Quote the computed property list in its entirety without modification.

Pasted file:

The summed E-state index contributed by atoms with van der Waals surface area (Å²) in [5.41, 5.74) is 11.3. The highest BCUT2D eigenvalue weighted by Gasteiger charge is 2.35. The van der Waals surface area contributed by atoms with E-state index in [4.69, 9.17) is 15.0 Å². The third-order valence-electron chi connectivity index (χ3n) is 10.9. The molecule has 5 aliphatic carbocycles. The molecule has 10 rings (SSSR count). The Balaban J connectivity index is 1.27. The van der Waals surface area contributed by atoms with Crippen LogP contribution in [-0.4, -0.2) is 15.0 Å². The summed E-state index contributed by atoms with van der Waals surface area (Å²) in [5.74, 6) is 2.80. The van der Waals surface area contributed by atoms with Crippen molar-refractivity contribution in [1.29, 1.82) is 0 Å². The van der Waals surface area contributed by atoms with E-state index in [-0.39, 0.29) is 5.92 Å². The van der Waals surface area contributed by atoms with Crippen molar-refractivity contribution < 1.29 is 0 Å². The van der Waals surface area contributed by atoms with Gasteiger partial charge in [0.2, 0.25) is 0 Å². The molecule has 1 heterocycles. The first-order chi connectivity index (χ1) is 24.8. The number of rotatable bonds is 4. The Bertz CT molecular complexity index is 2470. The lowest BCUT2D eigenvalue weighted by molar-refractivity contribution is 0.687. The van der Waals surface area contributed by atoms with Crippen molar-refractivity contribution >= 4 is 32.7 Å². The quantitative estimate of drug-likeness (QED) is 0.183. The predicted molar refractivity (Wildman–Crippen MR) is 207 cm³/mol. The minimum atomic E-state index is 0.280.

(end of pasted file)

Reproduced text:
The summed E-state index contributed by atoms with van der Waals surface area (Å²) in [5.41, 5.74) is 11.3. The highest BCUT2D eigenvalue weighted by Gasteiger charge is 2.35. The van der Waals surface area contributed by atoms with E-state index in [4.69, 9.17) is 15.0 Å². The third-order valence-electron chi connectivity index (χ3n) is 10.9. The molecule has 5 aliphatic carbocycles. The molecule has 10 rings (SSSR count). The Balaban J connectivity index is 1.27. The van der Waals surface area contributed by atoms with Crippen LogP contribution in [-0.4, -0.2) is 15.0 Å². The summed E-state index contributed by atoms with van der Waals surface area (Å²) in [5.74, 6) is 2.80. The van der Waals surface area contributed by atoms with Crippen molar-refractivity contribution in [1.29, 1.82) is 0 Å². The van der Waals surface area contributed by atoms with E-state index in [-0.39, 0.29) is 5.92 Å². The van der Waals surface area contributed by atoms with Crippen molar-refractivity contribution < 1.29 is 0 Å². The van der Waals surface area contributed by atoms with Gasteiger partial charge in [0.2, 0.25) is 0 Å². The molecule has 1 heterocycles. The first-order chi connectivity index (χ1) is 24.8. The number of rotatable bonds is 4. The Bertz CT molecular complexity index is 2470. The lowest BCUT2D eigenvalue weighted by molar-refractivity contribution is 0.687. The van der Waals surface area contributed by atoms with Crippen molar-refractivity contribution >= 4 is 32.7 Å². The quantitative estimate of drug-likeness (QED) is 0.183. The predicted molar refractivity (Wildman–Crippen MR) is 207 cm³/mol. The minimum atomic E-state index is 0.280.